decided to pen this down.
Ten years ago, I too panicked over the alleged advancing threat of
decimation of the Malays by other communities. The letter, which had a
similar theme but which revolved around events in 1987 and 1988, was widely
circulated in schools.
I remember those nights when 110 of us were packed into a small Common Room
and were warned to buck up lest we got vanquished forever. Though most of us
were more bothered about the lousy smell of the sweat of 110 boys kept awake
at 3 in the morning, some of us did take the matter seriously.
The political situation then was similar to what it is today. After the Umno
break-up of 1987 and the rape of the judiciary in 1988, Mahathir and his
coalition faced a rejuvenated and more organised opposition in the 1990
Semangat 46 made a breakthrough pact with PBS and DAP in Gagasan Rakyat to
fight in the West Coast, and with PAS in Angkatan Perpaduan Ummah in the
East Coast. With the opposition headed by ex-ministers in Semangat 46 and
veteran politicians in PAS and DAP, that election was perhaps the greatest
threat Mahathir had had to face.
So Umno used the scare tactics to win voters. It played the Malay dominance
and Umno hegemony issues really well. It campaigned quietly in schools and
kampungs and openly in the mainstream media, warning the Malays that unless
they voted for Umno, Malay political dominance would fade away.
Whatever tragedy that took place prior to that - 13 May 1969, the break-up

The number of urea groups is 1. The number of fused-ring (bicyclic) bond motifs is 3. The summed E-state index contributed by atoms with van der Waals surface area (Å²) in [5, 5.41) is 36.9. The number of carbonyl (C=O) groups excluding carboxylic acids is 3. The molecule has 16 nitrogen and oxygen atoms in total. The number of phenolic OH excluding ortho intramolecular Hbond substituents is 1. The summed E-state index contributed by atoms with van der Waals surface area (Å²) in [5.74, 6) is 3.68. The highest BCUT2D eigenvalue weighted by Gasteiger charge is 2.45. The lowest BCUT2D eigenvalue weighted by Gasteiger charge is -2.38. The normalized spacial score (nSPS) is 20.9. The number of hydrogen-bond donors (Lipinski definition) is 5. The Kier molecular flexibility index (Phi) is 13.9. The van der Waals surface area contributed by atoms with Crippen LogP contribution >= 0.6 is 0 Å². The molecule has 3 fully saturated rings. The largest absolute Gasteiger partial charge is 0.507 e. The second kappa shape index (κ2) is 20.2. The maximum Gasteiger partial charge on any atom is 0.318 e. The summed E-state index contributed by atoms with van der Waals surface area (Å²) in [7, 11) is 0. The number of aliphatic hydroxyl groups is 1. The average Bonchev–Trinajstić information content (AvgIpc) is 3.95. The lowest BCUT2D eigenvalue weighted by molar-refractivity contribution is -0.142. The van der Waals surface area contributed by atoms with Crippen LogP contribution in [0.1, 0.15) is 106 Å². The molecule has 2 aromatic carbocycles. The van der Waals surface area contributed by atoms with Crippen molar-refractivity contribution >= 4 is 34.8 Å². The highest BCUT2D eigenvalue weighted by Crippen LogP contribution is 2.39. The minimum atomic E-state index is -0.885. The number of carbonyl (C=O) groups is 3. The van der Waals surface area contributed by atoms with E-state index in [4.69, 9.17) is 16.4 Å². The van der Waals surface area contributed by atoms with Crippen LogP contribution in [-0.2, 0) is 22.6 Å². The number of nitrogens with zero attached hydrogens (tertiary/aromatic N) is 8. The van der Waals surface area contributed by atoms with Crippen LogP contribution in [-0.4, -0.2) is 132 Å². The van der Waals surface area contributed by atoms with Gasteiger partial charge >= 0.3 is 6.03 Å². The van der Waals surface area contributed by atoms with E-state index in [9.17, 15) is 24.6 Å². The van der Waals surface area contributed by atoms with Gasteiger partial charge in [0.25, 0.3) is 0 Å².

of Umno, the sacking of Tun Salleh Abbas - was attributed to a silent
conspiracy by the Chinese to decimate the Malays.
It is not surprising that in 2001 the letter has resurfaced and is widely
circulated all over the world. The contents are updated to include post-1998
events such as Reformasi protests, calls for accountability and transparency
and complaints about education quotas to demonstrate the threat the Malays
are facing from other communities. Again we are reminded that unless Malays
unite under Umno, they will become beggars in their own land.
Ideologyless political communion
Fortunately a lot have changed since 1990. Most of us now have a much better
understanding of the mechanics of the political equilibrium in Malaysia. A
lot of the Malays are more in touch with the real concerns of their
community; this kind of cheap political threat will not impress us.
Nonetheless, the letter is a very important example of Umno's determination
to use whatever means to stay in power. It demonstrates that Umno will not
hesitate to drum up racial sentiments if only to get a few extra seats.
This kind of politics is perhaps one of the biggest threats to our future,
for fanned racial sentiments can be explosive, as the nation has witnessed